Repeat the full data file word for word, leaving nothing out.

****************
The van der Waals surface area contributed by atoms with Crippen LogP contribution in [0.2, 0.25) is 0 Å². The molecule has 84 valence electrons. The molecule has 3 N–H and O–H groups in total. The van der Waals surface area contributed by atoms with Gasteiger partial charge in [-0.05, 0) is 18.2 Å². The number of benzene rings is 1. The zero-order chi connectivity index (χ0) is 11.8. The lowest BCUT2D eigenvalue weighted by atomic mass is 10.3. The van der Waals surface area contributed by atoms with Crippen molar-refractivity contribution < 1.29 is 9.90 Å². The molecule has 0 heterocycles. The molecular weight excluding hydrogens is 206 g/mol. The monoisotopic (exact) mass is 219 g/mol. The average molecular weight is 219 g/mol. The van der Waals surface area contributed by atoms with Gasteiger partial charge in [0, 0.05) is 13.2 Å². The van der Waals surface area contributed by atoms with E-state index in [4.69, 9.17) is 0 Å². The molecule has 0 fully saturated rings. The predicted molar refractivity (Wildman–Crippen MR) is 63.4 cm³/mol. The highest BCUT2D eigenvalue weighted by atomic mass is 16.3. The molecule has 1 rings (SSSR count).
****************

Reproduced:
The van der Waals surface area contributed by atoms with Crippen LogP contribution in [0.2, 0.25) is 0 Å². The molecule has 84 valence electrons. The molecule has 3 N–H and O–H groups in total. The van der Waals surface area contributed by atoms with Gasteiger partial charge in [-0.05, 0) is 18.2 Å². The number of benzene rings is 1. The zero-order chi connectivity index (χ0) is 11.8. The lowest BCUT2D eigenvalue weighted by atomic mass is 10.3. The van der Waals surface area contributed by atoms with Crippen molar-refractivity contribution < 1.29 is 9.90 Å². The molecule has 0 heterocycles. The molecular weight excluding hydrogens is 206 g/mol. The monoisotopic (exact) mass is 219 g/mol. The average molecular weight is 219 g/mol. The van der Waals surface area contributed by atoms with Gasteiger partial charge in [0, 0.05) is 13.2 Å². The van der Waals surface area contributed by atoms with E-state index in [4.69, 9.17) is 0 Å². The molecule has 0 fully saturated rings. The predicted molar refractivity (Wildman–Crippen MR) is 63.4 cm³/mol. The highest BCUT2D eigenvalue weighted by atomic mass is 16.3. The molecule has 1 rings (SSSR count).